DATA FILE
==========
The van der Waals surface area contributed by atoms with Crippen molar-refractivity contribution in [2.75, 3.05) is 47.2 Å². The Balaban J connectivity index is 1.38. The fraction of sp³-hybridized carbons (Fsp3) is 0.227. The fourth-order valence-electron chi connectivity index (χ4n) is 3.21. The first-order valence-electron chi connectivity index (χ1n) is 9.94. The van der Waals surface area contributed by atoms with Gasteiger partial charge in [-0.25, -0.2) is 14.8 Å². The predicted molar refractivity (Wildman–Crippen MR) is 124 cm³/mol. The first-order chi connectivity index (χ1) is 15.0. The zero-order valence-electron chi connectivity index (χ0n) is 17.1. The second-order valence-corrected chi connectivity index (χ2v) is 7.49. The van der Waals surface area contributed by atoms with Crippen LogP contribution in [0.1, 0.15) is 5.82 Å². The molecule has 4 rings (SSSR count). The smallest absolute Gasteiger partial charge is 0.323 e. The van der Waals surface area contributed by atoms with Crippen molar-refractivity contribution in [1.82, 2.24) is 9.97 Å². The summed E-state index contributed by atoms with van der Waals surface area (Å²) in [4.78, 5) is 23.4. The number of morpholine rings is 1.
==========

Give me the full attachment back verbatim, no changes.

The van der Waals surface area contributed by atoms with Crippen molar-refractivity contribution in [2.75, 3.05) is 47.2 Å². The Balaban J connectivity index is 1.38. The fraction of sp³-hybridized carbons (Fsp3) is 0.227. The fourth-order valence-electron chi connectivity index (χ4n) is 3.21. The first-order valence-electron chi connectivity index (χ1n) is 9.94. The van der Waals surface area contributed by atoms with Gasteiger partial charge in [-0.25, -0.2) is 14.8 Å². The predicted molar refractivity (Wildman–Crippen MR) is 124 cm³/mol. The first-order chi connectivity index (χ1) is 15.0. The zero-order valence-electron chi connectivity index (χ0n) is 17.1. The second-order valence-corrected chi connectivity index (χ2v) is 7.49. The van der Waals surface area contributed by atoms with Crippen LogP contribution in [0.1, 0.15) is 5.82 Å². The molecule has 4 rings (SSSR count). The smallest absolute Gasteiger partial charge is 0.323 e. The van der Waals surface area contributed by atoms with Crippen molar-refractivity contribution in [1.82, 2.24) is 9.97 Å². The summed E-state index contributed by atoms with van der Waals surface area (Å²) in [4.78, 5) is 23.4. The number of morpholine rings is 1.